It is no secret that we have a housing crisis in this country. Young people are priced out of the market completely, deposits are incredibly hard to save, mortgages are few and far between, while prices in popular parts of London and the South East, where the majority of jobs are being created, continue to rise.
With all of these factors currently facing the Coalition, it is refreshing to see radical new ideas from councils around the country. This morning, Conservative-run Hammersmith & Fulham Council announced plans to place a cap on social housing. From April 2013, no couple earning more than £40,200 will be able to apply for social housing. Instead, a new focus will be placed on helping local low to middle earners, members of the armed forces and foster carers. This is welcome news.
In addition, H&F council are looking to end the concept of ‘a council house for life’ for new tenancies by imposing five year fixed-term tenancies, reduced to two years for tenants aged 18-25. This will encourage people to find a job and move on to their own home, freeing up the house for others.
There are a number of unique factors affecting housing in London. Prices are already far higher than the rest of the country. The election of socialist Francois Hollande, combined with his threats to introduce a 75% income tax and various wealth taxes, has created an exodus of French wealth creators to London. This in turn pushes prices up in central London, especially popular areas such as South Kensington. However, we cannot turn away this sort of investment in London, so we must look to other areas for solutions to our housing problems.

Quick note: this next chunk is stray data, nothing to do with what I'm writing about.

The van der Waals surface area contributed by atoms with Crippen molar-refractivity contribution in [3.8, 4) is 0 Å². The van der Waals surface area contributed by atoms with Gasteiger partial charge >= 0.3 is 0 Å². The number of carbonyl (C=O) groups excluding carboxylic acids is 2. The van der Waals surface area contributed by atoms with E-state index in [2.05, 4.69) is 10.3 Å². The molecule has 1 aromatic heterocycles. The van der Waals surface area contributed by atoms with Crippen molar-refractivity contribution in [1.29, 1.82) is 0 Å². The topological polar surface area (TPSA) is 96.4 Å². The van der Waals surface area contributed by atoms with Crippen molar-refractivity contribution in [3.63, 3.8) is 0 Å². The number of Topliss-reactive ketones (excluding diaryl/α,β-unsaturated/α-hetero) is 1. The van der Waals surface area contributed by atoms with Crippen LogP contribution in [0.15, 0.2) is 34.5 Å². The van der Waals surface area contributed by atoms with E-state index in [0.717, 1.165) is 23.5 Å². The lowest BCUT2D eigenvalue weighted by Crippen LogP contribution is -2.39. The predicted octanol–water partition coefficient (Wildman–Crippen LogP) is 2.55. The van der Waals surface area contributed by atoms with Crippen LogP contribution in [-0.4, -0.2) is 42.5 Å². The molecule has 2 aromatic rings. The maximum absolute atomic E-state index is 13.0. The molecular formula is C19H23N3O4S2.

The current system is unsustainable. Houses worth more than £1 million are used as social housing, distorting the market and pushing up rents. In August, Policy Exchange released a very interesting report advocating the sell-off of high value council homes, allowing the government to use the funding to build new affordable homes. As usual, the left used emotive language such as ‘social cleansing’, but the real issue is quite simple. In these difficult economic times, there is only a certain amount of investment available for social housing, and it should be aimed primarily at those most in need and most deserving.
It cannot make sense for Londoners on six figure salaries to receive social housing when there are so many in real need of it. The excuses they make are laughable. Bob Crow has saved an estimated £80,000 over the years by paying a reduced rent for his council house, but claims he lives there so he can stay ‘part of his local community’. I doubt that most people would consider his personal preferences to be more important than young families who cannot find anywhere to live due to the likes of him refusing to pay market rents. Especially considering he has £650 lunches in Mayfair.
There will be the usual criticisms from the Left, but they provide no solutions to the housing crisis apart from higher taxes and higher council tax bands. The real answer lies in deregulating the planning market so more houses can be built at a lower cost, and focusing social housing on those that really need it, not union fat cats like Bob Crow.